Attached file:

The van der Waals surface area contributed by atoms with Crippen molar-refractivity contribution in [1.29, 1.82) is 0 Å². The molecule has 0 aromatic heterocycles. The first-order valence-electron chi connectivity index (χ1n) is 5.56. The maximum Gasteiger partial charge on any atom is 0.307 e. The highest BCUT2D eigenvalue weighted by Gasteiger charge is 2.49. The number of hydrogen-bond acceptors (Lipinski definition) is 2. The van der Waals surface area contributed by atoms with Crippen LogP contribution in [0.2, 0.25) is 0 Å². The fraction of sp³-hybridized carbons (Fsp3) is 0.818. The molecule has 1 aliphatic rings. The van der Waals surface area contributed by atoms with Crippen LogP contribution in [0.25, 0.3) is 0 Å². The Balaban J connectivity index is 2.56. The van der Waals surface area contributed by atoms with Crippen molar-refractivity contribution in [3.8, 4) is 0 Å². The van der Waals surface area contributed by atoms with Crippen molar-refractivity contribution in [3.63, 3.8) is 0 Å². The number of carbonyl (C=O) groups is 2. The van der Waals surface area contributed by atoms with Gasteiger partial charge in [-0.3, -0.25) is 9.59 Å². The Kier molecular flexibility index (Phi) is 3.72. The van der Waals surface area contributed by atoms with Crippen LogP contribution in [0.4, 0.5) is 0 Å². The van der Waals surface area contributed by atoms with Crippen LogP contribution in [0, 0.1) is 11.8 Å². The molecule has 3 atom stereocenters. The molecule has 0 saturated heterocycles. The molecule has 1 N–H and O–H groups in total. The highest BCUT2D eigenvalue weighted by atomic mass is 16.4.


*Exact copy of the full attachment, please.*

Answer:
The van der Waals surface area contributed by atoms with Crippen molar-refractivity contribution in [1.29, 1.82) is 0 Å². The molecule has 0 aromatic heterocycles. The first-order valence-electron chi connectivity index (χ1n) is 5.56. The maximum Gasteiger partial charge on any atom is 0.307 e. The highest BCUT2D eigenvalue weighted by Gasteiger charge is 2.49. The number of hydrogen-bond acceptors (Lipinski definition) is 2. The van der Waals surface area contributed by atoms with Crippen LogP contribution in [0.2, 0.25) is 0 Å². The fraction of sp³-hybridized carbons (Fsp3) is 0.818. The molecule has 1 aliphatic rings. The van der Waals surface area contributed by atoms with Crippen LogP contribution in [0.25, 0.3) is 0 Å². The Balaban J connectivity index is 2.56. The van der Waals surface area contributed by atoms with Crippen molar-refractivity contribution in [3.8, 4) is 0 Å². The van der Waals surface area contributed by atoms with Crippen molar-refractivity contribution in [3.63, 3.8) is 0 Å². The number of carbonyl (C=O) groups is 2. The van der Waals surface area contributed by atoms with Gasteiger partial charge in [-0.3, -0.25) is 9.59 Å². The Kier molecular flexibility index (Phi) is 3.72. The van der Waals surface area contributed by atoms with Crippen LogP contribution in [0.4, 0.5) is 0 Å². The van der Waals surface area contributed by atoms with Crippen LogP contribution in [0, 0.1) is 11.8 Å². The molecule has 3 atom stereocenters. The molecule has 0 saturated heterocycles. The molecule has 1 N–H and O–H groups in total. The highest BCUT2D eigenvalue weighted by atomic mass is 16.4.